'It's not a fucking mystery any more. I've got it.' DCI Barnes picked up his car keys and started running and his assistant ran after him.

'Get uniformed over to the B&B, I'd like him there at the house' shouted DCI Barnes.


In a blaze of blue lights and a cacophony of sirens, DCI Barnes and his team arrived at the house.

'He's not at the B&B, Sir' reported DCI Barnes' assistant.

‘Of course he’s not – and, conveniently, no mobile phone either. I’ll bet his address is false – did anyone check that out? I’ll bet not.’

They entered the house and went to the kitchen.

'Perfect' said DCI Barnes 'Bloody perfect.'

'What is, Sir?'

'How do you think a group of people were all poisoned over a few days? Nobody suspected anything, they thought they had a Christmas 'bug' and didn't seek any help. Why? And not done by anyone in the house. How? Clever.'

'You've lost me, Sir. Do you think the visitor did it? How?'

'Think will you? What's missing from the kitchen? What did he remove? More to the point, why did we let him come in here?'

'He did, didn't he? But he did it so quickly that we couldn’t stop him. Didn't seem like there was a problem.' The assistant looked puzzled.

DCI Barnes exploded: 'The Advent calendars, they're what's missing. He came back in here and removed them.'

'OK, so they're missing'

'Yes, missing. That's how you get people to take small doses of poison over a few days, send them stupid Advent calendars. The chocolates must have been laced with arsenic.'

'Don't worry, Sir, we'll get him.'

'No we won't.' Said DCI Barnes.


Shoeshine boy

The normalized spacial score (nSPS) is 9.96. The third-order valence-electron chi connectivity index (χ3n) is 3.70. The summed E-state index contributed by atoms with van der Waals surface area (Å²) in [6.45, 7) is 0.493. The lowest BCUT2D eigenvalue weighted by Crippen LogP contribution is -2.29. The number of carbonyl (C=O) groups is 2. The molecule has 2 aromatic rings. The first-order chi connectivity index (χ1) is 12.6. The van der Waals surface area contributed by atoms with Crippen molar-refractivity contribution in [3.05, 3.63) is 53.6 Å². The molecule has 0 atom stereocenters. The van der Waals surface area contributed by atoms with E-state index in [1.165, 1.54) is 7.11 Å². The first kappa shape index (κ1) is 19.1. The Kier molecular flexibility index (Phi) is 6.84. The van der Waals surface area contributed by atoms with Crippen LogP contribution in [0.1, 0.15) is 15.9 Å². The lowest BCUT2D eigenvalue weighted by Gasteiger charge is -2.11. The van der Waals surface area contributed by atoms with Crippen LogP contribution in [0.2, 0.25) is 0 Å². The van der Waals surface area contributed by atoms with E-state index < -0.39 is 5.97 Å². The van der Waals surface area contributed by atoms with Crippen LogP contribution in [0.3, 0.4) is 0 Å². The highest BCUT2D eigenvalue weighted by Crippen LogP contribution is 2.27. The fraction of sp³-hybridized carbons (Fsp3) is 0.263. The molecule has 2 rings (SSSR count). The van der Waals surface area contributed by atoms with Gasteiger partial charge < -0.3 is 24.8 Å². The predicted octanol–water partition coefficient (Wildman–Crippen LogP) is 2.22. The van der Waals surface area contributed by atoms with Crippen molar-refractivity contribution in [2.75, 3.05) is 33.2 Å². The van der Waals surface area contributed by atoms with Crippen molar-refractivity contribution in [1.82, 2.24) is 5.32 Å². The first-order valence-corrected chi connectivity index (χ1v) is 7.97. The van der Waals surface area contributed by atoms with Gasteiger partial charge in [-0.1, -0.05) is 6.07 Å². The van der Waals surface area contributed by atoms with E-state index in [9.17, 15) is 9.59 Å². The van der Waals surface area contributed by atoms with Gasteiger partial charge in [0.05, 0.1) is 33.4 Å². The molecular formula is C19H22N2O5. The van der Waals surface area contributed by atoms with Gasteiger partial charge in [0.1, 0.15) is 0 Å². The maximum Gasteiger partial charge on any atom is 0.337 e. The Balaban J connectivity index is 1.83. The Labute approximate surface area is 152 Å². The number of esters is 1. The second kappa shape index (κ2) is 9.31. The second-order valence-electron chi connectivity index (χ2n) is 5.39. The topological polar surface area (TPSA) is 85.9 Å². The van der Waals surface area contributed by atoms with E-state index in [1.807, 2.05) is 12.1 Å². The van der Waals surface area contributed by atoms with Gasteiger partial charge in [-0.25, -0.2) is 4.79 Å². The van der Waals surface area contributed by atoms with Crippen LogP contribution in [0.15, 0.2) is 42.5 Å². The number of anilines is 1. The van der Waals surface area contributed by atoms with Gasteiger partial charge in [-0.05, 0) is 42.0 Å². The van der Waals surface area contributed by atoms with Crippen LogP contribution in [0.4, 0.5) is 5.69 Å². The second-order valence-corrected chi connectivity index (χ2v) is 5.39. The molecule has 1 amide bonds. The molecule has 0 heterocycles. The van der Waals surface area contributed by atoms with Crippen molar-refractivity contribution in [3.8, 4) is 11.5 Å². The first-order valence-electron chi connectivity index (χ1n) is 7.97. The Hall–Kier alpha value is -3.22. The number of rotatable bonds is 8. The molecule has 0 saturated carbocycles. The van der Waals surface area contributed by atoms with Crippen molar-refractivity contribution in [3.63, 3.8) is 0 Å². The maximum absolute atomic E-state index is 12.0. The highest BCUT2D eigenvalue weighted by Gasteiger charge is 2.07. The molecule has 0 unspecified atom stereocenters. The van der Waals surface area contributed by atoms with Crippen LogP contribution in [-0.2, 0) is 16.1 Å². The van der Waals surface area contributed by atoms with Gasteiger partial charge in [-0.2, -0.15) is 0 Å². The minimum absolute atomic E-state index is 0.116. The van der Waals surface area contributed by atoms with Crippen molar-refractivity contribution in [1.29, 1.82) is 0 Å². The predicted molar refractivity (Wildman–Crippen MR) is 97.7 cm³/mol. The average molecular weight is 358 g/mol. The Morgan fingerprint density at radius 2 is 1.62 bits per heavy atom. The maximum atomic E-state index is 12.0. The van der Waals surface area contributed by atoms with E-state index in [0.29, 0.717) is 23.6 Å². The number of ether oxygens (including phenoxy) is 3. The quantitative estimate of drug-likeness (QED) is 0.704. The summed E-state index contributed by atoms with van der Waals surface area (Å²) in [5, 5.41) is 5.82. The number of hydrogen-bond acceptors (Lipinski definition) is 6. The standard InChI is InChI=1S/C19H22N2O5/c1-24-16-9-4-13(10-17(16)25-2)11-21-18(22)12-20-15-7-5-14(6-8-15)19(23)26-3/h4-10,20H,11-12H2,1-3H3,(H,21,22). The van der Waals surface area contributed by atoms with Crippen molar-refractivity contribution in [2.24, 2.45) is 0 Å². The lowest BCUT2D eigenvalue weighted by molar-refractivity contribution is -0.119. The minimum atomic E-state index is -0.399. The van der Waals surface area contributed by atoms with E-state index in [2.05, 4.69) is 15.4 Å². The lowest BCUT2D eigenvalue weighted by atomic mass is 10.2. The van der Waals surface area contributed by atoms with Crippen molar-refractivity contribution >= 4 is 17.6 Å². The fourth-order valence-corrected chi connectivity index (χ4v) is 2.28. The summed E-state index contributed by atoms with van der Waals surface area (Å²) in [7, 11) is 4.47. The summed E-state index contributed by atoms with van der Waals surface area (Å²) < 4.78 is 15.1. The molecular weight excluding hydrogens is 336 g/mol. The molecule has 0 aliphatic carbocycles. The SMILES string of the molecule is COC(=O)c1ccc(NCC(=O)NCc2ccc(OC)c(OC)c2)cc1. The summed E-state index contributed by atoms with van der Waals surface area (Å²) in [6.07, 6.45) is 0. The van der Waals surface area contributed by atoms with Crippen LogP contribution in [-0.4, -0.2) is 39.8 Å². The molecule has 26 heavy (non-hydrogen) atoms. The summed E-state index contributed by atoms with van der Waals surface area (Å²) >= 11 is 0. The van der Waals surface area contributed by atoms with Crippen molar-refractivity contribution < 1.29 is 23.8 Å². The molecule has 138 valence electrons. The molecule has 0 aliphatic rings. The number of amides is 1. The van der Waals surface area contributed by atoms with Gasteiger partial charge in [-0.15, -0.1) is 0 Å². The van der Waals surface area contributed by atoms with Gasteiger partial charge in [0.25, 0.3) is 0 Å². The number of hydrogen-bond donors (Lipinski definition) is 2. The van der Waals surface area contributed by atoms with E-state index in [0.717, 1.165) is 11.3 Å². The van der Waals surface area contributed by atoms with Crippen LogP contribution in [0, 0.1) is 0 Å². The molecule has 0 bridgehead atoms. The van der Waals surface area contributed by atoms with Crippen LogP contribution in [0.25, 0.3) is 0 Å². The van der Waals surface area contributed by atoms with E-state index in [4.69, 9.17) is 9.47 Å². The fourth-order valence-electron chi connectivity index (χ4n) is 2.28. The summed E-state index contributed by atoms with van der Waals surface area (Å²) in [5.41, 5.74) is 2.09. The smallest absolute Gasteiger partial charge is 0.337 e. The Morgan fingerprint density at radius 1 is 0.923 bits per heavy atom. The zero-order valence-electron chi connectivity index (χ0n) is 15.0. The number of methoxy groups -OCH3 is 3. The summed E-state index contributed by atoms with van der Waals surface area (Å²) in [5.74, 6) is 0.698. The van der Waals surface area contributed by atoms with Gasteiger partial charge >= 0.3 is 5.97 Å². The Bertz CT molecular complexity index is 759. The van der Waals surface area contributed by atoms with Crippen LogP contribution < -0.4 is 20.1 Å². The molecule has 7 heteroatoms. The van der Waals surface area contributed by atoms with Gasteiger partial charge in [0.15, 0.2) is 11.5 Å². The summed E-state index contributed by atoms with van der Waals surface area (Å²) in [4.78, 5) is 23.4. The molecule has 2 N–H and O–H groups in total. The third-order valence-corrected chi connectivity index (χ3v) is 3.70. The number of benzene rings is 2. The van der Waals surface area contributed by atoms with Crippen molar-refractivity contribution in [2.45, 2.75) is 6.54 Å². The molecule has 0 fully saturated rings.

The first thing I saw was the brush on the cobbles. A young man had appeared from a side street off Haci Ali Sreet and darted in front of me. He carried a narrow wooden box and a curved black brush a foot long had fallen out. I picked it up and shouted that he'd dropped something – my first mistake.
'Oh, thank you sir.'

I walked on, satisfied with my good deed which added to my feeling of well-being. That morning I had run five miles along Kennedy Cadde and had also located the Church of Saints Peter and Paul off Bankalar Cadde but only with the help of a man in a fibre glass booth looking after a construction site. Street name signs are scarce in some parts of Istanbul and on the way back from Mass I waved an appreciative sign of thanks to the man in the booth. That was just before I saw the brush.

As I walked toward Karaköy tram station I heard ‘Sir, sir' and turned to see the shoeshine sitting on a stone plinth at the foot of Bankalar Cadde with his box on the ground in front of him. He was gesturing me to put my foot on the small – foot shaped – platform that rose from the centre of the box.
'Please, please. I clean your shoes'
Imagining an act of gratitude for my act of kindness I agreed – my second mistake.

He immediately smeared my shoes in wax, ignoring my protests that the sides of the shoes were suede leather and did not need polishing. He continued to wax and polish. The fact that he ignored my protests worried me but I was too late; the shoes were fully waxed and polished. I had not needed my shoes polishing and had avoided all the shoeshines in Divan Yolu and was cursing myself – feeling violated – for not just walking away.